One of the most important IoT developments in 2017 will be the first commercial deployments of new licensed-spectrum low-power wireless access (LPWA) technologies - NB-IoT and LTE-MTC-Cat M1 (LTE-M).
Combined with the ongoing deployment of unlicensed spectrum LPWA network technologies such as Sigfox (now targeting deployment in 66 countries) and LoRa, this should open up internet of things opportunities to a host of new industries and use cases.
The potential utility of LPWA networks for "mass deployment" IoT in some sectors seems clear-cut, based on the promise of low-cost, long battery life IoT devices that can enable much wider-scale IoT deployments.
But take-up of LPWA technologies operating in unlicensed spectrum has been relatively slow to date. The finalization of three cellular-based LPWA standards – NB-IoT, LTE-MTC Cat M1 (LTE-M) and EC-GSM – by the 3GPP body in June 2016 has driven an acceleration in the number of pilots and deployment announcements from mobile operators across the world. Standardization should ultimately lead to lower costs for NB-IoT and LTE-M modules and devices. EC-GSM is finding fewer supporters, thus far, and may ultimately have limited reach.
Likely early use cases for both licensed and unlicensed spectrum LPWA technologies include low-cost, long-life IoT solutions for utilities, m-health, smart homes and buildings, and smart cities.
Mobile operators, unsurprisingly, are touting the security aspects of using licensed spectrum for LPWA. Unlike the unlicensed spectrum LPWA technologies, deploying NB-IoT and LTE-M can (at least in some cases) be quick and straightforward for MNOs that are already operating LTE networks, who can often deploy cellular LPWA network services through a software upgrade to their existing cellular infrastructure.
NB-IoT is looking the likeliest of the cellular LPWA technologies to dominate in the connectivity race. European operators have been big supporters of the technology, led by Vodafone which is planning commercial NB-IoT launch in four European markets in 1Q 2017, following successful trials in Spain this year.
Many Asian MNOs are also favoring NB-IoT. Huawei, a strong proponent of the technology, has been successful in leveraging its existing presence in the region to pull in operator support for the standard. A number of operators in Asia’s major M2M markets, including Japan, South Korea, Australia and China are already working on commercialization of NB-IoT and conducting large scale field trials.
Source: Ovum LPWA Deployment Tracker
However, LTE-M is finding good traction in the North American market, and among some Asian operators. AT&T trialed the technology in San Francisco in November 2016, in partnership with Ericsson, Qualcomm and Sierra Wireless among others, working with several end user organizations testing out metering and retail applications. The operator has announced plans to "commercialize LTE-M technology" in 2017. Verizon has announced similar plans. In Asia, Korea Telecom has a live LTE-M network, while Softbank and Telstra are planning deployments.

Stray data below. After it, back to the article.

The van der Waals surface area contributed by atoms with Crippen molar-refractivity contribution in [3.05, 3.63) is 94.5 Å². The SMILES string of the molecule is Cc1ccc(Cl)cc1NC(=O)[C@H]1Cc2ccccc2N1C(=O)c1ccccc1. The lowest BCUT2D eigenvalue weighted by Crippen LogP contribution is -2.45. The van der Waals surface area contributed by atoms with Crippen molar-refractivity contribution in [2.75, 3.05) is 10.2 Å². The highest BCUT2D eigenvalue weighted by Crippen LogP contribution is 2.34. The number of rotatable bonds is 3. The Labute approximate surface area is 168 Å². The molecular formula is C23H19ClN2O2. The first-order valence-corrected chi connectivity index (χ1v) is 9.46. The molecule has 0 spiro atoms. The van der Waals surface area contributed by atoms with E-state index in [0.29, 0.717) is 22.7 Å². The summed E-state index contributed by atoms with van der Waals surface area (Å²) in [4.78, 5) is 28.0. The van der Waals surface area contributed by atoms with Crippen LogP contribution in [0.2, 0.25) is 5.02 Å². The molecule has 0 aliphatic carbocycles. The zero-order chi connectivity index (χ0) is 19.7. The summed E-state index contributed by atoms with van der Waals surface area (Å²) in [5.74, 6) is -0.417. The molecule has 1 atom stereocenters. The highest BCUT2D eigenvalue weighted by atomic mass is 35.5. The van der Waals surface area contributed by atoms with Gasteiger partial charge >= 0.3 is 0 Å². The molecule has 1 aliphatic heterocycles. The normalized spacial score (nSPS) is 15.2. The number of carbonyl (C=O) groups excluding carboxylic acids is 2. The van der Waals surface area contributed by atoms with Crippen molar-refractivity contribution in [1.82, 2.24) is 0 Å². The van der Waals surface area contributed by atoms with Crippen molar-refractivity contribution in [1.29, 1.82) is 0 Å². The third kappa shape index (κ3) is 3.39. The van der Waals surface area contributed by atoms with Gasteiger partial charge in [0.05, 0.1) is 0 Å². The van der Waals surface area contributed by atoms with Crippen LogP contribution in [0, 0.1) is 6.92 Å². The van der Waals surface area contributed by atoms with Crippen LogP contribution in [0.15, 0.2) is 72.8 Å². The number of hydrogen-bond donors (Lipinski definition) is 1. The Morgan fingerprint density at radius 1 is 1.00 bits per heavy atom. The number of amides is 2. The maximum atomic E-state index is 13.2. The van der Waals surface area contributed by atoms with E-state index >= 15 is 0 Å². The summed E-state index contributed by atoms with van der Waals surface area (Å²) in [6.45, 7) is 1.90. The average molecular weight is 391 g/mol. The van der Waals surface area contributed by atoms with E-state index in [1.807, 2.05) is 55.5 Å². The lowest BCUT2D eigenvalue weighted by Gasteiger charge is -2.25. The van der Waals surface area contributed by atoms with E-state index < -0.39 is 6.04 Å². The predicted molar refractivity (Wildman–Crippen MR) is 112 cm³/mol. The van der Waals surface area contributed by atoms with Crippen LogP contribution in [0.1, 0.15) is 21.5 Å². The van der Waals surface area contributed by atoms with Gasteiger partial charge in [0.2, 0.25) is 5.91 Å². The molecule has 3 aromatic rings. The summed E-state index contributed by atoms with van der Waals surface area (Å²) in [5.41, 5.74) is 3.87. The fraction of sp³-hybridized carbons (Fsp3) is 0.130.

KPN is the only European operator so far to opt for LTE-M (Cat-M1), having recently completed a trial and announced that it plans to have LTE-M operational on its network by the end of 2017, along with its existing LoRa and M2M IoT options.
The outlook for unlicensed spectrum LPWA may well be fairly niche, and this may constrain demand. But Ovum still sees opportunities for unlicensed spectrum LPWA, particularly for service providers who do not already operate mobile networks, for private networks, and in "campus"-type environments.
There are also indications that some MNOs are looking to offer both licensed and unlicensed spectrum LPWA IoT services. A number of telcos are trialing or deploying multiple LPWA technologies including Orange, which has already set up a LoRa network covering much of France but also trialed EC-GSM in 2016, and South Korea’s SK Telecom, which has stated it supports LTE-M while deploying a LoRa network and investing directly in Sigfox.
Some service providers may look to offer unlicensed spectrum LPWA connectivity via MVNOs, so as not to detract value or focus from their cellular-based IoT offerings.
Given the wide range of use cases the IoT will need to address, diversity of solutions and technologies is going to remain a characteristic of this market going forward – and supporting these will be a core capability requirement for both service providers and platform developers.
Diversified IoT technology plans will become standard practice for leading network operators, and LPWA offerings will be a key element of this. And as they take forward their LPWA plans, market players should also bear in mind the potential for inexpensive, hyper-low bandwidth LPWA-based IoT solutions to enable (or indeed force) the development of new disruptive business models, for both providers and end user organizations.
— Alexandra Rehak, Practice Head - IoT, Ovum
(This article was originally published by Ovum)
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